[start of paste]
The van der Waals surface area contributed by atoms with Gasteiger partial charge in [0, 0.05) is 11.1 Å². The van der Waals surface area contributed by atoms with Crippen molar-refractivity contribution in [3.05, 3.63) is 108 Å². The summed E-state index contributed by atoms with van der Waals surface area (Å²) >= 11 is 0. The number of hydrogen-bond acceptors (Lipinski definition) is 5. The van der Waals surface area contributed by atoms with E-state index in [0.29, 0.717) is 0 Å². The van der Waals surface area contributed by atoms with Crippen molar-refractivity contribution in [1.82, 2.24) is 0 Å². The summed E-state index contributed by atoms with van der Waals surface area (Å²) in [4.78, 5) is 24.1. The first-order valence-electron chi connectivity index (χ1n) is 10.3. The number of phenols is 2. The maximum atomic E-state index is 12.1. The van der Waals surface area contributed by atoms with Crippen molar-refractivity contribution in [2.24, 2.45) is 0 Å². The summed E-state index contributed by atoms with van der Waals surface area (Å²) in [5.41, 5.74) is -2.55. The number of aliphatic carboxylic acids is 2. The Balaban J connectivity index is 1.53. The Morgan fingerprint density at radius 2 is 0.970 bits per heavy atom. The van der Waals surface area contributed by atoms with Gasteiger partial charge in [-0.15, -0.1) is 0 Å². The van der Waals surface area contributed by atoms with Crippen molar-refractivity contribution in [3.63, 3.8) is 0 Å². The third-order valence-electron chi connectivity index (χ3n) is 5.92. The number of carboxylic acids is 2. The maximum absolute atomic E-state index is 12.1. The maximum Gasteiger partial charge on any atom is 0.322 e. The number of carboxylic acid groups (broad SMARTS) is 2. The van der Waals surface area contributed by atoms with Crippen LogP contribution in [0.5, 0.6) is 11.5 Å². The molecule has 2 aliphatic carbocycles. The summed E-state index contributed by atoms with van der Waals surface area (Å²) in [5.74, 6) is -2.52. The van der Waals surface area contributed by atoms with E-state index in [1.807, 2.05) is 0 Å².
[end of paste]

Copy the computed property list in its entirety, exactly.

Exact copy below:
The van der Waals surface area contributed by atoms with Gasteiger partial charge in [0, 0.05) is 11.1 Å². The van der Waals surface area contributed by atoms with Crippen molar-refractivity contribution in [3.05, 3.63) is 108 Å². The summed E-state index contributed by atoms with van der Waals surface area (Å²) >= 11 is 0. The number of hydrogen-bond acceptors (Lipinski definition) is 5. The van der Waals surface area contributed by atoms with E-state index in [0.29, 0.717) is 0 Å². The van der Waals surface area contributed by atoms with Crippen molar-refractivity contribution in [1.82, 2.24) is 0 Å². The summed E-state index contributed by atoms with van der Waals surface area (Å²) in [4.78, 5) is 24.1. The first-order valence-electron chi connectivity index (χ1n) is 10.3. The number of phenols is 2. The maximum atomic E-state index is 12.1. The van der Waals surface area contributed by atoms with Crippen molar-refractivity contribution in [2.24, 2.45) is 0 Å². The summed E-state index contributed by atoms with van der Waals surface area (Å²) in [5.41, 5.74) is -2.55. The number of aliphatic carboxylic acids is 2. The Balaban J connectivity index is 1.53. The Morgan fingerprint density at radius 2 is 0.970 bits per heavy atom. The van der Waals surface area contributed by atoms with Gasteiger partial charge in [-0.15, -0.1) is 0 Å². The van der Waals surface area contributed by atoms with Crippen molar-refractivity contribution in [3.63, 3.8) is 0 Å². The third-order valence-electron chi connectivity index (χ3n) is 5.92. The number of carboxylic acids is 2. The maximum absolute atomic E-state index is 12.1. The maximum Gasteiger partial charge on any atom is 0.322 e. The number of carboxylic acid groups (broad SMARTS) is 2. The van der Waals surface area contributed by atoms with Crippen LogP contribution in [0.5, 0.6) is 11.5 Å². The molecule has 2 aliphatic carbocycles. The summed E-state index contributed by atoms with van der Waals surface area (Å²) in [5.74, 6) is -2.52. The van der Waals surface area contributed by atoms with E-state index in [1.807, 2.05) is 0 Å².